In the early 90's, LucasArts owned the PC adventure game market. Each new title they released broke new ground. First they perfected the straight-forward point-and-click combine-the-what-with-the-what-now??! adventure game with Monkey Island 1 and 2, and Indiana Jones and the Fate of Atlantis. Then they really began to innovate, with games like Day of the Tentacle and Sam & Max Hit the Road.

As the 90's ended, LucasArts gave up on adventure games to focus on their Yet Another Bloody Star Wars Game strategy. Other major gaming companies did likewise, leading some people to think that the adventure game today is dead. Not so: the mantle has been picked up by smaller companies such as Telltale Games, who are doing well with LucasArts's old Sam & Max franchise.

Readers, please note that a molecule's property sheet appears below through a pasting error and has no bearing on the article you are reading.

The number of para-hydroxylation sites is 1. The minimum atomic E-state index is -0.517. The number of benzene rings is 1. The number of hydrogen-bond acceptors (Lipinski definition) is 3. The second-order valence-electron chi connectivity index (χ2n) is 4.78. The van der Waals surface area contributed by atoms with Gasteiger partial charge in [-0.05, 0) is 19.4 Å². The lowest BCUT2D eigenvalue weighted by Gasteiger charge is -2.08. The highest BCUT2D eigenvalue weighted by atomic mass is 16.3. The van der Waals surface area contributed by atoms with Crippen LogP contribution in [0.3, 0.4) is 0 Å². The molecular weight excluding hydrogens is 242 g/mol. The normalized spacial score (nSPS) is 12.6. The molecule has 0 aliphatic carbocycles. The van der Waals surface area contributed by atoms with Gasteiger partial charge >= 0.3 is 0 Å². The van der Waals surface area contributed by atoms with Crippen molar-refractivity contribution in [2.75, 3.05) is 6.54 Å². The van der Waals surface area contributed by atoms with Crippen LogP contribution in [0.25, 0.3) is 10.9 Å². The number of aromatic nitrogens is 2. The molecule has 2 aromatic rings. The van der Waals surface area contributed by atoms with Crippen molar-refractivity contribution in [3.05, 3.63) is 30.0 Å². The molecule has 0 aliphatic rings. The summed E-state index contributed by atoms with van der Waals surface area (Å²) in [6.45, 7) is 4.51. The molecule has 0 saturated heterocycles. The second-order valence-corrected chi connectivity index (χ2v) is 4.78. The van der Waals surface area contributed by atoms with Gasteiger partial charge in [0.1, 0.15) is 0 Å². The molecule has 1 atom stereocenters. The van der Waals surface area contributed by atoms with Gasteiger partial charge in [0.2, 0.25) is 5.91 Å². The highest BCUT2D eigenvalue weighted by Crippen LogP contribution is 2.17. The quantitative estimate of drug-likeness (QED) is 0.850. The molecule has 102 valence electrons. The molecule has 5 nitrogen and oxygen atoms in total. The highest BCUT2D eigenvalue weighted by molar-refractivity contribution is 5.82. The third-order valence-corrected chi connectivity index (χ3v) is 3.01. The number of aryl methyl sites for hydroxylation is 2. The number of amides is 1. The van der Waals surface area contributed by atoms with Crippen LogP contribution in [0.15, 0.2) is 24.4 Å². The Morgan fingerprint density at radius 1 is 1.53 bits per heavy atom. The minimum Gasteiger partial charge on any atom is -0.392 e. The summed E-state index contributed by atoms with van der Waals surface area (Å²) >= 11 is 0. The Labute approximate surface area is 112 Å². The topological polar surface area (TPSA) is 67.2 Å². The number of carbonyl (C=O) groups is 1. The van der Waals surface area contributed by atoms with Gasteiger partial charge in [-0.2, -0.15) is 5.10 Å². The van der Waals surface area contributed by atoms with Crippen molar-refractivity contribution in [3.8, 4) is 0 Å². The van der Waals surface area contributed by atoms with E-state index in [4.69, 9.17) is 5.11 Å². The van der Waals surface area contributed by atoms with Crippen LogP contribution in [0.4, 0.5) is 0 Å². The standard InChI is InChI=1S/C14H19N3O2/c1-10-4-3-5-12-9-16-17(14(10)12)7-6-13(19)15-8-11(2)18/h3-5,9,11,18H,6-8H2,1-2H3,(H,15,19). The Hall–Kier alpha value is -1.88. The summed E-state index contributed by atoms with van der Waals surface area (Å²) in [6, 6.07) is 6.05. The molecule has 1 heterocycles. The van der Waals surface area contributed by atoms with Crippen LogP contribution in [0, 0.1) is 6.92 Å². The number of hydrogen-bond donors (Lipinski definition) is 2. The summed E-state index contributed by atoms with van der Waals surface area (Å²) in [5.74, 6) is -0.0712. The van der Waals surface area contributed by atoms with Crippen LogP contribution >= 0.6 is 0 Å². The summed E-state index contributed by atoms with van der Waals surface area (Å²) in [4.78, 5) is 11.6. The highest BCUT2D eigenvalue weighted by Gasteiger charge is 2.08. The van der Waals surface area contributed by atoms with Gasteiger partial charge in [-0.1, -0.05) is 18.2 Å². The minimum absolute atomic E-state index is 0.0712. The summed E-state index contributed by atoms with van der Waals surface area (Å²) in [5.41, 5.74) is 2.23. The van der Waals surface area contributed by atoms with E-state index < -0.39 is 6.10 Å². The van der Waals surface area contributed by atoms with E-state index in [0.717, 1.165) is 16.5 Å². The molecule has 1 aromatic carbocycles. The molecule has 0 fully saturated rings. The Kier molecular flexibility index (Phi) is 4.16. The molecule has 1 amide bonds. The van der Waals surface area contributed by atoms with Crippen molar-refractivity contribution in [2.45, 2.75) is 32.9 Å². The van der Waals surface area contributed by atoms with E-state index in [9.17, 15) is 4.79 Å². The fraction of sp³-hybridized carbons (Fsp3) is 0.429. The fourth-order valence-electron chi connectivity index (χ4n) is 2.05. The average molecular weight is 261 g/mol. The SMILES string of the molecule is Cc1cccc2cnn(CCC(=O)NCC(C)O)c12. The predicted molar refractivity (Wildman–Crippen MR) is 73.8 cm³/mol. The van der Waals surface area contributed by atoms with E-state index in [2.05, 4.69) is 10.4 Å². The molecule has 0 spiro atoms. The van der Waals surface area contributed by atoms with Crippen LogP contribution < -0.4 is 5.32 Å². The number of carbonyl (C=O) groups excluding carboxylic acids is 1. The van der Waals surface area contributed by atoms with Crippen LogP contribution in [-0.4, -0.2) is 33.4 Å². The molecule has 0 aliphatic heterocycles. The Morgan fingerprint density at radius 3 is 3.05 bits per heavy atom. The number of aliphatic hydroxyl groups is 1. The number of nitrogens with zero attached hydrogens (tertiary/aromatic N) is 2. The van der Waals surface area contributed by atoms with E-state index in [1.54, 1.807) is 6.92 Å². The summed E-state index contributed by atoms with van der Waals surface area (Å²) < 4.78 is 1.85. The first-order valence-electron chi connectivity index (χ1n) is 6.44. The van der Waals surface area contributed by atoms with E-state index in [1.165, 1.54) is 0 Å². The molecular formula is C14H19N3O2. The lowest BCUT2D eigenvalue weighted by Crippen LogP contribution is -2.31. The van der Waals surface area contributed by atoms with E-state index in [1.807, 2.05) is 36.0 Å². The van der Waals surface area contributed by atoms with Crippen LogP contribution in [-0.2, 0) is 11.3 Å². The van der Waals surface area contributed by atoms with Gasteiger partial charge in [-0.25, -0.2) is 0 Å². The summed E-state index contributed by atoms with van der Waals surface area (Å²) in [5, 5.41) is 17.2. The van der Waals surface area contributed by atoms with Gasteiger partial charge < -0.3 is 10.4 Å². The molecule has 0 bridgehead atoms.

Someone at LucasArts must have recently asked themselves: Hey, people used to love us back in '92, whatever happened with that?! So this summer they're re-releasing Monkey Island 1 with modern graphics, they're allowing Telltale Games to make new episodic Monkey Island games, (the first was released this week), and they're releasing their own classics on Steam, the iTunes of PC gaming.

That's fantastic. I'm going to look at some games I didn't play in the 90's, such as LOOM and The Dig. Am I still able to play such old games? At least I'll finally be able to .. uhm, pay for Fate of Atlantis. And the first new game from Telltale looks good, (it's actually funny.) Will be back with more.


Saturday, March 21, 2009

Possibilities for being entertained